Gender differences in TNF-α levels among obese vs nonobese Latino children

Research output: Contribution to journalArticle

24 Scopus citations

Abstract

Objective: To examine the relationships between TNF-α, obesity, and insulin resistance among prepubescent children. Design: Cross-sectional study. Setting and subjects: Data were collected from 112 nondiabetic Latino schoolchildren from public schools in three South Florida communities. Of the enrolled participants, 43.8% were obese (BMI 95th percentile) and 51.8% presented with a family history of type 2 diabetes mellitus (T2DM). With one exception, all demonstrated normal glucose tolerance. Interventions: Plasma TNF-α levels were determined with enzyme-linked immunosorbance assay (ELISA). Homeostasis model assessment (HOMA-IR) was calculated as an index of insulin resistance. Mean levels of TNF-α among obese vs nonobese children were compared with a one-way analysis of variance with two groups, and the association between TNF-α and HOMA-IR was assessed with a Pearson's correlation. Results: Higher circulating TNF-α levels were revealed among nonobese vs obese children. Nonobese girls demonstrated higher TNF-α levels than obese girls, whereas there were no significant differences for boys. There were no significant differences after stratifying for family history of T2DM. There was a modest relationship between increased TNF-α levels and decreased insulin resistance. Conclusions: The observed elevated circulating TNF-α concentrations among leaner participants may reflect an inflammatory process that has been associated with higher levels of physical fitness in both adults and prepubescent children. This effect may remain stronger for prepubescent girls, and the mechanism may be attenuated by the hormonal changes that occur with the onset of puberty.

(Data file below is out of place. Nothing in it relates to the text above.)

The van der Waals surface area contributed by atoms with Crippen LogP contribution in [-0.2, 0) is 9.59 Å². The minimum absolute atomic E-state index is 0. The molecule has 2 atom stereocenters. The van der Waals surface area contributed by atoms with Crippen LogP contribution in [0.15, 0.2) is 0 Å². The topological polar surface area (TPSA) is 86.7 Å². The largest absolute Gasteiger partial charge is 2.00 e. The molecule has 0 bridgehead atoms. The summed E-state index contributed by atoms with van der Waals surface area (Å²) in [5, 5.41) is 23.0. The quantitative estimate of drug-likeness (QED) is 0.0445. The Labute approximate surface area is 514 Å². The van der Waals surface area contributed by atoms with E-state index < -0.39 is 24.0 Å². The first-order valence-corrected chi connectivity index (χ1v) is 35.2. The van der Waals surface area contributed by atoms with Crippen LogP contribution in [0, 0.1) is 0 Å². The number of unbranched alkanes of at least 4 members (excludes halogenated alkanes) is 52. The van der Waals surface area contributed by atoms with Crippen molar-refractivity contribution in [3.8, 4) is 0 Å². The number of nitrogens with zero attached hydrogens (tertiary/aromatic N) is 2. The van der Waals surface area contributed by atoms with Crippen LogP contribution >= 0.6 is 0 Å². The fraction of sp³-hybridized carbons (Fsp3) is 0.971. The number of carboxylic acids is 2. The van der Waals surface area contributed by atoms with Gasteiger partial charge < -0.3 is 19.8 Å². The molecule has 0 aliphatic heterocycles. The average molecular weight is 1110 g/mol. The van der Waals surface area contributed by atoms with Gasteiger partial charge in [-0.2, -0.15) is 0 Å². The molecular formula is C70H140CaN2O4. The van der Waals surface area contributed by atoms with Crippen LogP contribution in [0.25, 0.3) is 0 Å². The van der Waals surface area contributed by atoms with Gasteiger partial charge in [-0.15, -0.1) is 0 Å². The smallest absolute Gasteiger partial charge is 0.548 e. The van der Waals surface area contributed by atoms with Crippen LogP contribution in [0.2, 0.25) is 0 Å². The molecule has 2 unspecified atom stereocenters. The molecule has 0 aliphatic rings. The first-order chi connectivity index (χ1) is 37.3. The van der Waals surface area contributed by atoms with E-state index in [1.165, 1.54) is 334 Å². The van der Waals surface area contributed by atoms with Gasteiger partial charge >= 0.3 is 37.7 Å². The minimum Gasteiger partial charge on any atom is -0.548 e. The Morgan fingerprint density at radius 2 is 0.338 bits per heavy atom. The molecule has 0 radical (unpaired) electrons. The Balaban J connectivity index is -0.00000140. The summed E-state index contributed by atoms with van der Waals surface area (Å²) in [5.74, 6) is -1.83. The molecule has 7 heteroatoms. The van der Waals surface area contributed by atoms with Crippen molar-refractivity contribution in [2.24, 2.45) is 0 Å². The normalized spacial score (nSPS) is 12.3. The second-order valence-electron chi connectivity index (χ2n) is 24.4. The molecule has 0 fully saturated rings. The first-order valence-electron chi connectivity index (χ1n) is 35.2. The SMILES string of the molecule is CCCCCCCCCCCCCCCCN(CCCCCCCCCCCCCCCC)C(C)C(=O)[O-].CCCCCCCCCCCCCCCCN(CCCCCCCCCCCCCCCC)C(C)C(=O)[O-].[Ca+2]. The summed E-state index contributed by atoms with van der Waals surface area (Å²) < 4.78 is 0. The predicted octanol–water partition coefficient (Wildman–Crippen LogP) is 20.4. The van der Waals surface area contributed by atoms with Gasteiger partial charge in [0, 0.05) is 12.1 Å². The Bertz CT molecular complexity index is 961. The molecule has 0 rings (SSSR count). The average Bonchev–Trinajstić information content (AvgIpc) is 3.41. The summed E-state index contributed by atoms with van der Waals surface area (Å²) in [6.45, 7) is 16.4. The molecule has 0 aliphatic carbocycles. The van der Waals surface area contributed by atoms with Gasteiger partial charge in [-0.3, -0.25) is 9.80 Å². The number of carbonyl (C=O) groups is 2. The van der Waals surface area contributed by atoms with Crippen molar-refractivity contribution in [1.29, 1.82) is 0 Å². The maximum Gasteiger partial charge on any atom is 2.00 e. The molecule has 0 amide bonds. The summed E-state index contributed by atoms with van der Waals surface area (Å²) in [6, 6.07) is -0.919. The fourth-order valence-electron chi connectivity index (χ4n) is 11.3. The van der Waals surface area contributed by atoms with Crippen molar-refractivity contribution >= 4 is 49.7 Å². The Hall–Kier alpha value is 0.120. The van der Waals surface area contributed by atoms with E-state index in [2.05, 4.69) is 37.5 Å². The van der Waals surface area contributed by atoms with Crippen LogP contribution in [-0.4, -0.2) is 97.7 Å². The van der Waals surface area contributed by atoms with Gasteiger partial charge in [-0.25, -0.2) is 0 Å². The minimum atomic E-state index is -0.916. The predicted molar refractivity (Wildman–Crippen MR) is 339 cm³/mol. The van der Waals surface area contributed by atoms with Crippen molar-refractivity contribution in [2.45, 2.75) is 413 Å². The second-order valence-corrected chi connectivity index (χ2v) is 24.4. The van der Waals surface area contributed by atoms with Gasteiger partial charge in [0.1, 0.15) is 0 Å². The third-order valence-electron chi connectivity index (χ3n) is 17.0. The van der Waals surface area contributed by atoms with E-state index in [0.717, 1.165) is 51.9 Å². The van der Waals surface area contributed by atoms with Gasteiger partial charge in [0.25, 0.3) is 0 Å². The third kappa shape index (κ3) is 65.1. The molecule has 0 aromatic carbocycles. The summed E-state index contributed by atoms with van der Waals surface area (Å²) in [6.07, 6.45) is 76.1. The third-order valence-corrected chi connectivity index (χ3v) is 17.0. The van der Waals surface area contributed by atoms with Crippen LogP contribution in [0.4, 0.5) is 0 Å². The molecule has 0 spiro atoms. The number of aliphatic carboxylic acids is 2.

Original languageEnglish (US)
Pages (from-to)696-699
Number of pages4
JournalEuropean Journal of Clinical Nutrition
Volume58
Issue number4
DOIs
StatePublished - Apr 2004

Keywords

  • Children
  • Insulin resistance
  • Obesity
  • TNF-α

ASJC Scopus subject areas

  • Medicine (miscellaneous)
  • Food Science

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